As far as statistics go, this northern Midwest state ranked among the top four for three of our six categories. Claiming 4th in federal funding and 1st in deficient bridges, it seems that it’s the drivers that need to step it up a notch. Landing at 38th in the category of drivers that don’t wear seat belts, this may be the reason for the #2 spot in interstate fatalities.
#4 – Michigan
Best Ranking Factor: Percent of Drivers Without Seat Belts: 5th
Worst Ranking Factor: Federal Funding: 34th
Even though the Great Lakes State is notorious for their poor road conditions, it managed to seize our #4 spot for safest highways. This time, we can thank Michigan’s defensive drivers, as they claim 5th in the least amount of drivers who ignore the seat belt, and the death rates are minimal.
#3 – Indiana
Best Ranking Factor: Highway Deaths per 1,000 Miles Traveled: 1st
Worst Ranking Factor: Interstate Speeding Fatalities per Mile of Interstate & IIHS Death Rates: 24th
Entering our top three, Indiana wins this notable place. While their ranking in the majority of our categories is mediocre, the clincher was their 1st place spot in the deaths per 1,000 highway miles traveled category. If the Hoosier State could only drop their death rates, they could very well be a first place contender.
#2 – Minnesota
Best Ranking Factor: Highway Bridges Rated Obsolete or Deficient: 3rd
Worst Ranking Factor: Federal Funding: 37th
The federal funding was Minnesota’s biggest hit, landing them in the #2 spot. The rest of their rankings fared well, each landing the North Star State in the top twenty — three of them in the top ten.
#1 – Iowa
Best Ranking Factor: Interstate Speeding Fatalities per Mile of Interstate: 1st
Worst Ranking Factor: IIHS Death Rates: 28th
Iowa is awarded our State with the Safest Highways! There was only one category in which Iowa ranked in the bottom half but apparently recovered by ranking in the top ten of three categories. With the lowest total score of 86, Iowa beat Minnesota by the skin of its teeth with just one point.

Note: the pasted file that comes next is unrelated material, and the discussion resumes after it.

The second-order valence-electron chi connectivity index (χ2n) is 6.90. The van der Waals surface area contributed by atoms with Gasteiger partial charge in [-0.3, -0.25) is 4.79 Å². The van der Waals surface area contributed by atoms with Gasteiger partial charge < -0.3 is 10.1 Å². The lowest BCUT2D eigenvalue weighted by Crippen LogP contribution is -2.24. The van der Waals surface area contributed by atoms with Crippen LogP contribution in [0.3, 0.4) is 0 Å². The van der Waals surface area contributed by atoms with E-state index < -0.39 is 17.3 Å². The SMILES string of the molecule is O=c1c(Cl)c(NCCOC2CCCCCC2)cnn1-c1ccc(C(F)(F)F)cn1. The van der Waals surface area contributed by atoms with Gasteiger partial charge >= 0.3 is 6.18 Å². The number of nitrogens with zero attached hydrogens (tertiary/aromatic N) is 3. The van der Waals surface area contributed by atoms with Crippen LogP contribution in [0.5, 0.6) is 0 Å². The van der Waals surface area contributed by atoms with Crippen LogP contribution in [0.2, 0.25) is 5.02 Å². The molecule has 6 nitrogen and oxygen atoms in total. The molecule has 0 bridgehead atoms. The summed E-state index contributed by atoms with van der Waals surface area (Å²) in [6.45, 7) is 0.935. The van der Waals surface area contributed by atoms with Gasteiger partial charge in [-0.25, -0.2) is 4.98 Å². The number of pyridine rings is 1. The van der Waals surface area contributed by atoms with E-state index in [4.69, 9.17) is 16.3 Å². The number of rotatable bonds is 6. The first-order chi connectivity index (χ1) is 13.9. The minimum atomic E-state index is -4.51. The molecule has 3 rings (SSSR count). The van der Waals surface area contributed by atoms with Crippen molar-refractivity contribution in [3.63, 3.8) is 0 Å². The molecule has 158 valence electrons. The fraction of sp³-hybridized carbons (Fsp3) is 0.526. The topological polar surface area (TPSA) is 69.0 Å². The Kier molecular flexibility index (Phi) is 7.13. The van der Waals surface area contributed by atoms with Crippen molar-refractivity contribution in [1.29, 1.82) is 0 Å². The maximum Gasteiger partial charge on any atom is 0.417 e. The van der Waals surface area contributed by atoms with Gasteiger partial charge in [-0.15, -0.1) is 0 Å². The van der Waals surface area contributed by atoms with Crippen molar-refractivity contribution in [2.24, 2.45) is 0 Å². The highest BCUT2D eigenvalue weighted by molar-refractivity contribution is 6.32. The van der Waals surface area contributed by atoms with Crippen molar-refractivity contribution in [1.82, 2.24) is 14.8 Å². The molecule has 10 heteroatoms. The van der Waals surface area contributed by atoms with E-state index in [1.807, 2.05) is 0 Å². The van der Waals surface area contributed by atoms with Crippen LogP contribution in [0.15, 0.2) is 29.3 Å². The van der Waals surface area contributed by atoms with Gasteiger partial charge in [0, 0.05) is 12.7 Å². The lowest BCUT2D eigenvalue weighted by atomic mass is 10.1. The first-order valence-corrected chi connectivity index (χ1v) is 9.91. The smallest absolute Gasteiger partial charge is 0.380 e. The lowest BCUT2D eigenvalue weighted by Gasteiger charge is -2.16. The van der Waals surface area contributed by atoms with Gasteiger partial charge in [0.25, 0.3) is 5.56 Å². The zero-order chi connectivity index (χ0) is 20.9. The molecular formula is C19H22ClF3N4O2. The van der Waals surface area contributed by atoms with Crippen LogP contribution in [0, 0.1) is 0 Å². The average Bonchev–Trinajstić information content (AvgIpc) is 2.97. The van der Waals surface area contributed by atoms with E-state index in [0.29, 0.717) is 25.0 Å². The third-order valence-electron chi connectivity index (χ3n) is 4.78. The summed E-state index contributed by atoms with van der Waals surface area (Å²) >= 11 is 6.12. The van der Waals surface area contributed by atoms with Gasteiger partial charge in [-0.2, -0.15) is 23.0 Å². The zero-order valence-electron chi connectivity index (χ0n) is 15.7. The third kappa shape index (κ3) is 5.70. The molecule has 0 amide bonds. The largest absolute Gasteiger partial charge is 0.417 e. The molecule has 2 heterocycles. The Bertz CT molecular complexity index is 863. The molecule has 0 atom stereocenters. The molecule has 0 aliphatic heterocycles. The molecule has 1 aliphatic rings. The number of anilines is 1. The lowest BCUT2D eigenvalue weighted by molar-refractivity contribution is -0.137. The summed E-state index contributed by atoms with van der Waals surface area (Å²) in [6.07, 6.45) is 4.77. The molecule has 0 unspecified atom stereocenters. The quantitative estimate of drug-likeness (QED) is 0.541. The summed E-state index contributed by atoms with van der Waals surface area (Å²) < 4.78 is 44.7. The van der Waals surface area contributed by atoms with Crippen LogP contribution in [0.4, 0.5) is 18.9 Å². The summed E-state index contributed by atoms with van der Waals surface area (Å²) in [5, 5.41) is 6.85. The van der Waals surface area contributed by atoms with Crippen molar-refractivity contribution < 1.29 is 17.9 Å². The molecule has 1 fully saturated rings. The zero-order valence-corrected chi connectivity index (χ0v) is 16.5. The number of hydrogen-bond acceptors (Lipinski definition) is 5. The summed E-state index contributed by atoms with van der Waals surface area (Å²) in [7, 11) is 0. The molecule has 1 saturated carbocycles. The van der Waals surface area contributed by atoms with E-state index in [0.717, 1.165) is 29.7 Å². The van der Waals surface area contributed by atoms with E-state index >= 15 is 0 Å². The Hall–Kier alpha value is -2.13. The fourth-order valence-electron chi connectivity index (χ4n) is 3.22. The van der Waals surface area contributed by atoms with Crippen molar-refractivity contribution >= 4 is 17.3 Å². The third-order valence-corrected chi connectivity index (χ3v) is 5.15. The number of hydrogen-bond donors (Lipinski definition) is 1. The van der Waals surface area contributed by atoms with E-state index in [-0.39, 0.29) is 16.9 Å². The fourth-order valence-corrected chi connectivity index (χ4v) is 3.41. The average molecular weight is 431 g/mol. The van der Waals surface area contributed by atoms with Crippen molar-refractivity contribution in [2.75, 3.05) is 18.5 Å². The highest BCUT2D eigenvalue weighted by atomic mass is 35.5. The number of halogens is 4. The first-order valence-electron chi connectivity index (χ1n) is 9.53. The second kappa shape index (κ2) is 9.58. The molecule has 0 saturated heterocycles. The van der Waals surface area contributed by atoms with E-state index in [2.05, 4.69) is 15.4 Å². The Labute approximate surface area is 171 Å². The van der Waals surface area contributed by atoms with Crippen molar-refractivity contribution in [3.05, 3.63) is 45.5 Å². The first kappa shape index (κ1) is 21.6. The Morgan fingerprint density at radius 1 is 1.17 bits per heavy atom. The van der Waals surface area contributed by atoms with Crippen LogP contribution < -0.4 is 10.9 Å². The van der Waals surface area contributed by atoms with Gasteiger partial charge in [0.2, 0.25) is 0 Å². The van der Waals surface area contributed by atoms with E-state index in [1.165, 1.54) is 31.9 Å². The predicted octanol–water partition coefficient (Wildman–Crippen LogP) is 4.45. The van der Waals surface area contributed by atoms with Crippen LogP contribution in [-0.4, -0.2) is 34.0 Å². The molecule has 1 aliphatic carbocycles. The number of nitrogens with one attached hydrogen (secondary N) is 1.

Utah and Illinois both just missed placing on our list. While ranking in the top twenty in four categories, both did poorly in federal funding, as well as interstate speeding fatalities per mile of interstate.
Illinois even ranked seventh in death rates; however, when the federal funding sinks 12th from the bottom, the highways will wind up causing that state to get lost somewhere in the mediocrity.
Although some of these statistics are unaffected by our personal efforts, you can still take action in making sure that you and your loved ones don’t become one of these statistics. Being a defensive driver is of utmost importance when behind the wheel.
Taking precautions like avoiding bad weather and resisting the urge to text and drive will protect both your life and the lives of other drivers around you.
You can also contact the Public Information Officer of your particular Department of Transportation district to get information on construction zones and road projects. The more educated and aware we are as drivers, the safer our highways will be.
Every driver should have the proper amount of car insurance on his or her vehicle. Enter your zip code below into our FREE search tool below, and let us help you find the best coverage for the lowest price in your area today!
– To sort table by category, click on header columns.
|State||Interstate Speeding Fatalities per Mile of Interstate||Percent of Drivers w/o Seatbelts||Highway Bridges Rated Obsolete or Deficient||Highway Deaths per 1,000 Highway Miles Traveled||Federal Funding||IIHS Death Rates||Total Score||Rank|